Urine test: possible replacement for screening of metastasized colorectal cancer

February 2020 Healthy Living Oumaima Aajoud
Test tubes with chemical samples in a jar, scientist working in the background

Colorectal cancer is one of the most common cancers in the world. The worldwide incidence is estimated at 1.2 million.  Although a few treatment options are available, surgery is the only curative treatment. After surgery, 25-40% of the patients experience liver metastases. Since early recognition is beneficial for survival, patients are followed up for 2 years. The current techniques for follow-up include a CT-scan, ultrasound and laboratory test. Unfortunately, these tests are not 100% reliable. Some cases of metastases are still missed.

Dr. Nick van der Huizen is recently promoted at the Erasmus University. His research suggests that the urine of patients with colorectal liver metastases contains elevated levels of collagen proteins. Collagen is essential in the structure and solidity of cells. Since a tumour is capable of breaking down collagen, more proteins are disposed in the blood. The products of breakdown, called peptides, are hereafter excreted in the urine.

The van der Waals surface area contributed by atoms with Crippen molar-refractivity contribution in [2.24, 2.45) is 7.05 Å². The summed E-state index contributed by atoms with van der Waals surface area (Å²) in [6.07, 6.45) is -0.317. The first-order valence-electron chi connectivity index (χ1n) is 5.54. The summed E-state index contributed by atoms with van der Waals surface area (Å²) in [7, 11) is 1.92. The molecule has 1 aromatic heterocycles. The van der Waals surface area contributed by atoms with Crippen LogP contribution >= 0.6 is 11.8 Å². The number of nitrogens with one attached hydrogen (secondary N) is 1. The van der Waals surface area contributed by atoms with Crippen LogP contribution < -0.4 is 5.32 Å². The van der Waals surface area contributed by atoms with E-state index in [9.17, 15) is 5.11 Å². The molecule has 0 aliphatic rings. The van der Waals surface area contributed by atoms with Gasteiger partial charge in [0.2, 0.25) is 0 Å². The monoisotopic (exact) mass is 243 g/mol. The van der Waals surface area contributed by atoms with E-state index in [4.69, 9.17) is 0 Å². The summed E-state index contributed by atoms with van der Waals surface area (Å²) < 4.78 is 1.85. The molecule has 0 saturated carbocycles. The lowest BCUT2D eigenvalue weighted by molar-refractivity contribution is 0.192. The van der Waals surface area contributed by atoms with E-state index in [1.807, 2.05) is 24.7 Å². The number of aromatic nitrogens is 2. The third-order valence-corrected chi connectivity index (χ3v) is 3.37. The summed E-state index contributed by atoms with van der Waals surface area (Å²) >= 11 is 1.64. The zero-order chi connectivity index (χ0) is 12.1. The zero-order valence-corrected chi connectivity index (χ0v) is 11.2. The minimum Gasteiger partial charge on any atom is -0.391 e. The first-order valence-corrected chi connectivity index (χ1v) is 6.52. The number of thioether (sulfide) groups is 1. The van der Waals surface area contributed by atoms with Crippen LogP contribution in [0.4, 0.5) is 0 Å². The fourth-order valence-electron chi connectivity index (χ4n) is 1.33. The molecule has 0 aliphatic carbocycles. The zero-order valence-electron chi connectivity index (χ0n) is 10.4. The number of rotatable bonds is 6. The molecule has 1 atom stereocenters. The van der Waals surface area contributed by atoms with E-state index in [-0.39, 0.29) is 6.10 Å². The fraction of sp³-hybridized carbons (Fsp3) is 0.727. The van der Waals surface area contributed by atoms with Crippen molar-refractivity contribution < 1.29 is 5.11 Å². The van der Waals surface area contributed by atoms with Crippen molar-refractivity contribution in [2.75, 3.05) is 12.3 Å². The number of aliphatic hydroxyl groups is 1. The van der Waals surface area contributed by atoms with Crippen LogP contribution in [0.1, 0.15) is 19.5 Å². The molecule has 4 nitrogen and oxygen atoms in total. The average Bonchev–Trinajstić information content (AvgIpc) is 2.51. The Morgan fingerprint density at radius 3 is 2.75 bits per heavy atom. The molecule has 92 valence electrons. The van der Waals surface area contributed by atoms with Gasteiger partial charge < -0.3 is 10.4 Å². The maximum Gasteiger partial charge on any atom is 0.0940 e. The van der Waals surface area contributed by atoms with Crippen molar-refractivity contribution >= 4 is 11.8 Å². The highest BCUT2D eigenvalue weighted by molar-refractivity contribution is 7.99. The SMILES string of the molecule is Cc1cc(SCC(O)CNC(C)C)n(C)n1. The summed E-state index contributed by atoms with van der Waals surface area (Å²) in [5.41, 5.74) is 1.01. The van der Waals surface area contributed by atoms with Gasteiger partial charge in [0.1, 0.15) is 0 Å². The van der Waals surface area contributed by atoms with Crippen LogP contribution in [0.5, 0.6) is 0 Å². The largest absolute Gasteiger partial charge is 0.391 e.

The ease of such an urine test means that patients are able to hand in this urine sample at their general practitioner. Visiting the hospital for screening after surgery is therefore unnecessary. It is understandable that most patients would prefer this. However, further research is necessary to confirm this promising result. When sufficient evidence is available, this test can be standardized within a timeframe of 5 years, according to dr. Van der Huizen.


Erasmus MC

American journal of cancer research